For a fourth consecutive month, consumer inflation in the month of September 2021 rose to 10.6 percent – exceeding the central bank’s medium-term target of 8-10 percent.
The increase, although anticipated by the market, is the highest in the last 14-months of COVID-19 since August 2020, when the indicator stood at 11.5 percent.
Data released by the Ghana Statistical Service (GSS) show that after inflation had slowed down to 7.5 percent in May 2021 from 10.3 percent in February 2021, the indicator has persistently risen to its current level – largely on the back of increasing non-food inflation.
Upon release of the data, the Government Statistician highlighted housing, water, electricity, gas and other fuels as the leading sectors driving inflation. They recorded 18.7 percent, although this is lower than the 12-month rolling average.
The year-on-year inflation rate for September 2021 was 0.9 percentage points higher than the 9.7 percent recorded in August 2021.
The latest inflation figure indicates that food contribution to overall inflation has declined, contributing less than half. Food inflation’s contribution to total inflation dropped from 50.2 percent last month to 48.6 percent in September. But on a monthly basis, food inflation was 11.5 percent higher than the previous month at 10.9 percent and just above the previous 12 months’ average at 10.4 percent.
Even though inflation is mostly tipped to be high during the festive season due to demand-pull factors, investors remain positive with the Bank of Ghana’s inflation outlook – which expects headline inflation to remain within the medium-term target band of 8±2 percent.
Likewise, the World Bank in its Africa Pulse Report for April 2021 projected that Ghana’s inflation rate will end this year at 9.8 percent, in line with the Bank of Ghana’s target.
The BoG’s outlook assessed risks to inflation as including global economic conditions, domestic economic activity and government’s fiscal policy implementation amid the pandemic.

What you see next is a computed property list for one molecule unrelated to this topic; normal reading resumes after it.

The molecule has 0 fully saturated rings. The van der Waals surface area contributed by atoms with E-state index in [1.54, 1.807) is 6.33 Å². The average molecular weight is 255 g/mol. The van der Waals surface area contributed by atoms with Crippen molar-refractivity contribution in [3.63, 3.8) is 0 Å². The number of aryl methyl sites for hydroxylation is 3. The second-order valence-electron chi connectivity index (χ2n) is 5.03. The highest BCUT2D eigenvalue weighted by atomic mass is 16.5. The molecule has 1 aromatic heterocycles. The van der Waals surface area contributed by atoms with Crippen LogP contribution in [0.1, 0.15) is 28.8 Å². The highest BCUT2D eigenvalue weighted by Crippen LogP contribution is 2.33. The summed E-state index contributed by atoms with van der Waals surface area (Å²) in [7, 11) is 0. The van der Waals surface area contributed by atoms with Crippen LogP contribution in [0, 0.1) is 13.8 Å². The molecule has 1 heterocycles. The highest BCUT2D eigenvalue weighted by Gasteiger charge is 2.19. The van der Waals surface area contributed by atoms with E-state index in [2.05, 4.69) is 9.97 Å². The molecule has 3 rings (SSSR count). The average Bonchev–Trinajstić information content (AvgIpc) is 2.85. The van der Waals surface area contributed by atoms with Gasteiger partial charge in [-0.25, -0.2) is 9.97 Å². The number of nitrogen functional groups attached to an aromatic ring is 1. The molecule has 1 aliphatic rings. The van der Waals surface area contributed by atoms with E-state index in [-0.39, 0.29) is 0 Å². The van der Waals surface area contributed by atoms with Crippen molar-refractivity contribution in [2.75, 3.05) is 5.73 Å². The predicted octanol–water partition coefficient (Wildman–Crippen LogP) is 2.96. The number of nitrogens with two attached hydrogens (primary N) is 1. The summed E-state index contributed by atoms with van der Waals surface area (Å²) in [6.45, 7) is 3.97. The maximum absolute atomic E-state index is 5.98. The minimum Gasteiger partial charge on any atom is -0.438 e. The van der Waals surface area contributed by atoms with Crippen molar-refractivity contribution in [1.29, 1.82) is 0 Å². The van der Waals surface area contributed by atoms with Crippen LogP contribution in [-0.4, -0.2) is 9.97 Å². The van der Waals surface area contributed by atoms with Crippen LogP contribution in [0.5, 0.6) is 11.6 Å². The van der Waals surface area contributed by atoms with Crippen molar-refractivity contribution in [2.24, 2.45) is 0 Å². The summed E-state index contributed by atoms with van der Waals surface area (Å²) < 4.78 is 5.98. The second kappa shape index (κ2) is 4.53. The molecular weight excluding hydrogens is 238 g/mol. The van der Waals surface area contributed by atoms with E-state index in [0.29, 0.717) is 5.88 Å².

The key upside risks to the inflation outlook include the projected uptick in food prices, rising ex-pump prices of petroleum products and possible fiscal pressures.
Generally, the market still believes single-digit inflation is attainable this year, even in cases where some investors believe that inflation could stray above the 10 percent limit.
“We expect a quick return within the band as the cost pressures normalise over the next 12 months, barring unexpected shocks,” said Databank market analyst, Courage Martey.
Currently, the central bank is confronted with a view that the drivers of inflation are cost-push and structural factors which are not immediately within the reach of monetary policy, unlike demand-side forces.
The forecast for food and non-food inflation is expected to hover around the central path – driven broadly by low production costs, while imported inflation is expected to exert some upward pressures. Costs in both the food and non-food sectors are estimated to be low, reflecting the prevailing spare capacity as well as projected stability of the exchange rate in the outlook. However, production costs are projected to rise in the medium-term as economic activity fully recovers.